Make your own museum


It was one of those never-never nights,
Becalmed between Christmas and New Year,
When you’re not quite sure of the day or the date –
We’d walked the Laurie Lee Trail,
And after falling into two different pubs,
Playing cards and spoof, drinking wine as well as beer,
Then toasting the table with Josh’s sloe gin
(Courtesy of the canal towpath at Ponder’s End),
Conversation wandered to our own pondering end.
Josh, who is a carpenter,
Was chatting about planes,
And how in former times,
Fathers passed their tools onto sons,
Names stamped into the wood –
This was too much of a coincidence
And opportunity to miss:
I ran upstairs to bring down
My great grandfather’s plane,
And Josh used pencil and grease-proofed paper,
To take rubbings and reveal: ‘C.W.Butler’
(Passed to his son, my gramp): ‘C.H.Butler’;
Josh examined the plane carefully,
Took it apart,
And was completely certain that the plane was hand made,
Presumably by my great grandfather;
The sloe gin was kicking in, and the memory kicked off:
I knew that Charles William had moved down to Swindon,
After the carriage and wagon works opened in the 1880s
(He was a carriage builder in London),
And my mum had told me donkey’s years ago,
That his wife, Caroline (nee Ridler), loathed Swindon
And eventually left him to return to London,
The marriage broken;
My grand-dad, Charles Horace, was born in 1891,
And served his apprenticeship as a carpenter in the GWR,
Before leaving Swindon for London before the First World War –
The plane ending up in my dad’s shed
And then passed on to me,
As an artefact and historical exhibit only –
For I am utterly useless with my hands,
Not what you’d call practical at all.
We then brought down a framed collage
I had made for my mum twenty odd years ago,
Now in daughter Alice’s possession:
‘My Little Museum” –
This contains pictures of my and Trish’s family,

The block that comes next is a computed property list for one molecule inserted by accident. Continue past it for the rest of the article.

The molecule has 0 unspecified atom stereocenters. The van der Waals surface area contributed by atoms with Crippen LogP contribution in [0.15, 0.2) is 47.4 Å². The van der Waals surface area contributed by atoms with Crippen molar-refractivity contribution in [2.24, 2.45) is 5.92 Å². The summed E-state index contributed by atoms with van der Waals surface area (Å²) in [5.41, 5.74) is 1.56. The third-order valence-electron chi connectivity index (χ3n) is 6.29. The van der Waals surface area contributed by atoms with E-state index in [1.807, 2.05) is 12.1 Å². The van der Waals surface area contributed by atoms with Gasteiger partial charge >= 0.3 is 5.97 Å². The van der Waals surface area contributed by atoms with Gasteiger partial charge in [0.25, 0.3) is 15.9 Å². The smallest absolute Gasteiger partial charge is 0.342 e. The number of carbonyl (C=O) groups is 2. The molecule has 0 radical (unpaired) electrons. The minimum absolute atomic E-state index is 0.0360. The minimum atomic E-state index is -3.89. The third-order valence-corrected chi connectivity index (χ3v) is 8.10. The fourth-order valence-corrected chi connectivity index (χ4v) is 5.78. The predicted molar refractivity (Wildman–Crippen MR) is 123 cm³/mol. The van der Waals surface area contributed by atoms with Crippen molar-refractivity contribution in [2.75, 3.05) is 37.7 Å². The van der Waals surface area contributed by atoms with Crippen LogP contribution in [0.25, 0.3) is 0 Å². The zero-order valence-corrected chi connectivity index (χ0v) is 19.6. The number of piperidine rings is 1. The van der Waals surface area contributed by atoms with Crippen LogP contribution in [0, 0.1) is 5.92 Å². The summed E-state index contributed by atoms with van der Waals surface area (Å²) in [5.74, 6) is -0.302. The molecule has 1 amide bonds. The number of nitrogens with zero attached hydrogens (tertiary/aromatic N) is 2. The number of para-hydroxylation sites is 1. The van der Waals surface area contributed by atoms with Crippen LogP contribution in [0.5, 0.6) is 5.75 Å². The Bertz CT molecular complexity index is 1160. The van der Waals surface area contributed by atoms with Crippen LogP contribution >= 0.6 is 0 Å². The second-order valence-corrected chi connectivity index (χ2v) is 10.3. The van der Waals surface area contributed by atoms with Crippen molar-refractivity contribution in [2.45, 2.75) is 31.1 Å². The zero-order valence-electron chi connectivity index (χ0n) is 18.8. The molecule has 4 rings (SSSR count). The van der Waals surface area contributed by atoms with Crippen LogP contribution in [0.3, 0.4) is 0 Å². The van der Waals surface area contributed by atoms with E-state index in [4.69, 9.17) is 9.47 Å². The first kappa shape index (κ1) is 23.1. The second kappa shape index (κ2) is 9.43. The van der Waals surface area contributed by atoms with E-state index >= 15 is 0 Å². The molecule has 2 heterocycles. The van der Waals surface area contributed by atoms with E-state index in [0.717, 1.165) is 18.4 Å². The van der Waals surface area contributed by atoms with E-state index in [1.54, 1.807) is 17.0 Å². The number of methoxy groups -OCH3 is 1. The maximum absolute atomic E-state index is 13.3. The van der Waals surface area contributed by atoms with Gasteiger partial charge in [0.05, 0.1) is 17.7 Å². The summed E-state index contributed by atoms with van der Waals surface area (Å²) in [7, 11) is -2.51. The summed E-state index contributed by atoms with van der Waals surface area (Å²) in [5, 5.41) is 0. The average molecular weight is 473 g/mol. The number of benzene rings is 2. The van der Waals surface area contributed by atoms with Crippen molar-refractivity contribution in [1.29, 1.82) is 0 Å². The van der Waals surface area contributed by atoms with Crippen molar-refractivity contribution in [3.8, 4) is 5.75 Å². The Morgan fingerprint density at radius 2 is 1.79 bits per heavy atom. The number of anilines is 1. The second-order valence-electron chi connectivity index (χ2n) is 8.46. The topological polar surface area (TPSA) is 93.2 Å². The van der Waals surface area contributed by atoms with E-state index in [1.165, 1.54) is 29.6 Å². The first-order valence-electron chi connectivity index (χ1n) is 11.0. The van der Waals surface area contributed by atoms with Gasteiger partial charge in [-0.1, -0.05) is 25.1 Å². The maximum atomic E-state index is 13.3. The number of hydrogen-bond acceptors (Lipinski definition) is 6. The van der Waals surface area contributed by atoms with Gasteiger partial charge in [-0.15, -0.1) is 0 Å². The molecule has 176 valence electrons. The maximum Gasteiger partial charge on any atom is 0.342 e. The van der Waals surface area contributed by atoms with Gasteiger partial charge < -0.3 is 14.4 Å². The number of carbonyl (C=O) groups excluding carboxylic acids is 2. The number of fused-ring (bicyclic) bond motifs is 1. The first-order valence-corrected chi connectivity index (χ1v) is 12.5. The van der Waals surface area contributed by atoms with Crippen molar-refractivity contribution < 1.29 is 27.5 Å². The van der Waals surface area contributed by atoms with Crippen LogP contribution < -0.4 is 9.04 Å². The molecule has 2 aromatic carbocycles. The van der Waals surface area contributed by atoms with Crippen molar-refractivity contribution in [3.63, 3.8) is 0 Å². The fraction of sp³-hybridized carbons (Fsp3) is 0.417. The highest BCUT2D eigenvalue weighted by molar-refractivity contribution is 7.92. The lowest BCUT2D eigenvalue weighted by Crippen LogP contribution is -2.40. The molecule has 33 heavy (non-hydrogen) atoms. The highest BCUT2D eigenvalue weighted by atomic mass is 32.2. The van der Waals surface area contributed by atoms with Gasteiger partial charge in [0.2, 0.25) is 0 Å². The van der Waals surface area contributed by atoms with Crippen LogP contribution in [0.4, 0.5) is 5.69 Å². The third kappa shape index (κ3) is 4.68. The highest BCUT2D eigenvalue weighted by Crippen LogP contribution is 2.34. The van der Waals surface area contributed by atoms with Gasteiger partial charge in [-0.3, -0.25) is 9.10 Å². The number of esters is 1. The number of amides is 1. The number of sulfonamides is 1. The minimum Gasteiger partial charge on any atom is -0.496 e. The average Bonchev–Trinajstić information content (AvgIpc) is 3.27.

A funeral card for a great-great uncle, a young boy killed
In a Wiltshire threshing machine accident,
Newspaper cuttings, old railway stamps,
Artefacts such as old coins,
And gramp’s brass GWR clocking-in token
But we were interested in the centre stage 1887 marriage certificate,
For Charles’ address, 19 St. John’s Place, Clerkenwell,
Is just around the corner from where Josh works today,
And where I was the other month,
Researching the local Chartist Allen Davenport and the Spa Fields Riots –
I must have walked past it, oblivious.
And what’s the moral of this tale?
That the truth is not as plain as the nose on your face –
Just as you sometimes rub your nose:
‘Ask no questions, tell no lies’,
Sometimes you have to take rubbings of what you think you know,
Examine the mundane, the half remembered and the ignored,
Enjoy the Inspector Bucket quest,
As you make your own museum,
For the truth might just be below the surface,
As plain as the name on a plane,
Or as plain as the knows inside your face.
(Stop Press! Josh also found the name Bartrop and Co. on the plane.
Questions to be resolved – did this firm in fact make the plane,
or did Charles William, unknown to memory, work for this firm of agricultural engineers in Highworth, near Swindon, for a while?
Bartrop and Co. sounds so Dickensian, or like something out of Thomas Hardy.)